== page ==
My Brother’s Keeper
By: Alexandra Bourdillon
On March 25, 1965, the headline of the New York Times read: 25,000 Go To Alabama’s Capitol. Montgomery, Alabama’s capitol, was the destination of a 50 mile march from Selma, Alabama in a major Civil Rights campaign for voting rights for blacks. The final march was a second attempt after a violent confrontation against state troopers left many injured on March 7th, which was named “Bloody Sunday.” On March 21st, 3200 people left Selma for Montgomery. The marchers walked 12 miles a day and slept in fields at night (“1965 Selma to Montgomery Mach Fast Facts”). At both Selma and Montgomery, courageous white citizens, who already possessed voting rights, joined the black protestors. The white citizens had everything to lose. For example, Reverend James Reeb was beaten to death after joining Selma marchers. Viola Gregg Liuzzo, from Detroit, who drove to Alabama to drive marchers back to Selma after Montgomery, was shot and killed (“Civil Rights Martyrs”). How can we explain the willingness of these two people – and so many others – to risk their comfortable lives without any tangible return?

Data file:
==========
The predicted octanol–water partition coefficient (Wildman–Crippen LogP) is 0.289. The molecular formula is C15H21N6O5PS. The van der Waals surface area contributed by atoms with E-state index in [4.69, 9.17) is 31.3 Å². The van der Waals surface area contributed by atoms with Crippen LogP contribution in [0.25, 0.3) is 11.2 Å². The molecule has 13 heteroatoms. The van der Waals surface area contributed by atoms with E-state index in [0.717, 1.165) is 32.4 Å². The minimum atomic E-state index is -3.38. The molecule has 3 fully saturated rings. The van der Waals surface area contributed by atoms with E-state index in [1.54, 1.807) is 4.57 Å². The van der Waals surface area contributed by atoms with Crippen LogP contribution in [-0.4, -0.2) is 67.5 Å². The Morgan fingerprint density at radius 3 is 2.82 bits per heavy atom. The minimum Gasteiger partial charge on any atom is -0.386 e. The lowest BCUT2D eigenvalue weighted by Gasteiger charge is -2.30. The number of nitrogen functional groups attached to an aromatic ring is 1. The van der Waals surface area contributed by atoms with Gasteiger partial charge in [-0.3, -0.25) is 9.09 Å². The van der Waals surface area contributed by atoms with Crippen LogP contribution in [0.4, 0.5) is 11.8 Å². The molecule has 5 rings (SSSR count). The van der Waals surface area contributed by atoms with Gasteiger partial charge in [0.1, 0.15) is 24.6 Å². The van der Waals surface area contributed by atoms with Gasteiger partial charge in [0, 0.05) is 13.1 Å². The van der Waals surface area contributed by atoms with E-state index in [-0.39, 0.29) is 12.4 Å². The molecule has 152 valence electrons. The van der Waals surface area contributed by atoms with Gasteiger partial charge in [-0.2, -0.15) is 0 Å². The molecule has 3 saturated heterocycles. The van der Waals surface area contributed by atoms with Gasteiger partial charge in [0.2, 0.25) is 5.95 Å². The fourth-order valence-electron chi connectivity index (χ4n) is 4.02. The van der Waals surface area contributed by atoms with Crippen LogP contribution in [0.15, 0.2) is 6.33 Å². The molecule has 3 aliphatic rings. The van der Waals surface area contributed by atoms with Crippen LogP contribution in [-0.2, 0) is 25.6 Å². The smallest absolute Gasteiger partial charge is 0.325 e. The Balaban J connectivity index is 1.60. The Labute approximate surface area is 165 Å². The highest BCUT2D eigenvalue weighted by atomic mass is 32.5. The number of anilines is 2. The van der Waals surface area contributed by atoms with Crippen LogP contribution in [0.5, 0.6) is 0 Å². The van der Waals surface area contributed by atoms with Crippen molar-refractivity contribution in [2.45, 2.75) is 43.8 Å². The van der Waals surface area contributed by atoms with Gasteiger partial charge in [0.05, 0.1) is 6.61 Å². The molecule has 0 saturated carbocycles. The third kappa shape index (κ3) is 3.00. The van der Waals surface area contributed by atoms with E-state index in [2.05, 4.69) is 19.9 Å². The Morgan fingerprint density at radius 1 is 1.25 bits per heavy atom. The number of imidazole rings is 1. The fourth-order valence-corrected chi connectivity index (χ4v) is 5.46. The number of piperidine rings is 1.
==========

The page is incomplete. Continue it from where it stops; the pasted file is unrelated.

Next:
Some scientists contend the mind is defined by the physical matter that constitutes the brain. According to contemporary biologist Jerry Coyne, “… decisions result from molecular-based electrical impulses and chemical substances transmitted from one brain cell to another” (Coyne). These molecular and physiological processes dictate our every decision. Our cells are shaped by genetics that have evolved over millennia through natural selection. Over time, successful traits overcome less favorable ones as well-adapted organisms have better survival rates and thereby pass on beneficial genes. The process of adaptation inherently requires a certain desire for self-preservation that enables an organism to sustain its existence. Without the selfish instinct, it would be easy to die. In essence, a selfish instinct is a prerequisite for vitality. Because the biological processes that define our thoughts are a product of natural selection, the driving factor must be something that is intrinsically selfish.